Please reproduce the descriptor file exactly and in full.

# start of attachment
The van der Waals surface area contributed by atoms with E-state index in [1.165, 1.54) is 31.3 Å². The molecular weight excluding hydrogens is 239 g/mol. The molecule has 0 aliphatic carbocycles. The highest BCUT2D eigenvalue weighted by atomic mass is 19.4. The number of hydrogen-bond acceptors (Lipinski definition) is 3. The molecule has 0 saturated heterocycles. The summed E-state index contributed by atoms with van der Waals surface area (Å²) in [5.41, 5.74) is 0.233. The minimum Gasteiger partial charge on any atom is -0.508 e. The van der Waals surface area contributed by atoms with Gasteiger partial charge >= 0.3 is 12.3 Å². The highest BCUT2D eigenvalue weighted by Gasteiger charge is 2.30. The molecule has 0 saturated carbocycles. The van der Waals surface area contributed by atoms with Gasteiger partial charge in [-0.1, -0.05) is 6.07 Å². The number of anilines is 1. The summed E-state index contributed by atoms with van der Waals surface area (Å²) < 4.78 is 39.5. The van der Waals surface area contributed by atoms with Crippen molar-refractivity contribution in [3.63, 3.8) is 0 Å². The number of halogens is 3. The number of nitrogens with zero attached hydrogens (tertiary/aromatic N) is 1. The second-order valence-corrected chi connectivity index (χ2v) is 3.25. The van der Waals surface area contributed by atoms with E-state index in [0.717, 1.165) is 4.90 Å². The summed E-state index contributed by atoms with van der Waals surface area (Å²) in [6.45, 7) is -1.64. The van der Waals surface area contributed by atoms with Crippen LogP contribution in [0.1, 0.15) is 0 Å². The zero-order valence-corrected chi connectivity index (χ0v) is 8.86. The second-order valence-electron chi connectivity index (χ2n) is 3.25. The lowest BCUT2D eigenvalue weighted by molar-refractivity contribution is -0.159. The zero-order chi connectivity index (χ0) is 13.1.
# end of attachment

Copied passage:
The van der Waals surface area contributed by atoms with E-state index in [1.165, 1.54) is 31.3 Å². The molecular weight excluding hydrogens is 239 g/mol. The molecule has 0 aliphatic carbocycles. The highest BCUT2D eigenvalue weighted by atomic mass is 19.4. The number of hydrogen-bond acceptors (Lipinski definition) is 3. The molecule has 0 saturated heterocycles. The summed E-state index contributed by atoms with van der Waals surface area (Å²) in [5.41, 5.74) is 0.233. The minimum Gasteiger partial charge on any atom is -0.508 e. The van der Waals surface area contributed by atoms with Gasteiger partial charge >= 0.3 is 12.3 Å². The highest BCUT2D eigenvalue weighted by Gasteiger charge is 2.30. The molecule has 0 saturated carbocycles. The van der Waals surface area contributed by atoms with Gasteiger partial charge in [-0.1, -0.05) is 6.07 Å². The number of anilines is 1. The summed E-state index contributed by atoms with van der Waals surface area (Å²) < 4.78 is 39.5. The van der Waals surface area contributed by atoms with Crippen molar-refractivity contribution in [3.63, 3.8) is 0 Å². The number of halogens is 3. The number of nitrogens with zero attached hydrogens (tertiary/aromatic N) is 1. The second-order valence-corrected chi connectivity index (χ2v) is 3.25. The van der Waals surface area contributed by atoms with E-state index in [0.717, 1.165) is 4.90 Å². The summed E-state index contributed by atoms with van der Waals surface area (Å²) in [6.45, 7) is -1.64. The van der Waals surface area contributed by atoms with Crippen LogP contribution in [0.1, 0.15) is 0 Å². The zero-order valence-corrected chi connectivity index (χ0v) is 8.86. The second-order valence-electron chi connectivity index (χ2n) is 3.25. The lowest BCUT2D eigenvalue weighted by molar-refractivity contribution is -0.159. The zero-order chi connectivity index (χ0) is 13.1.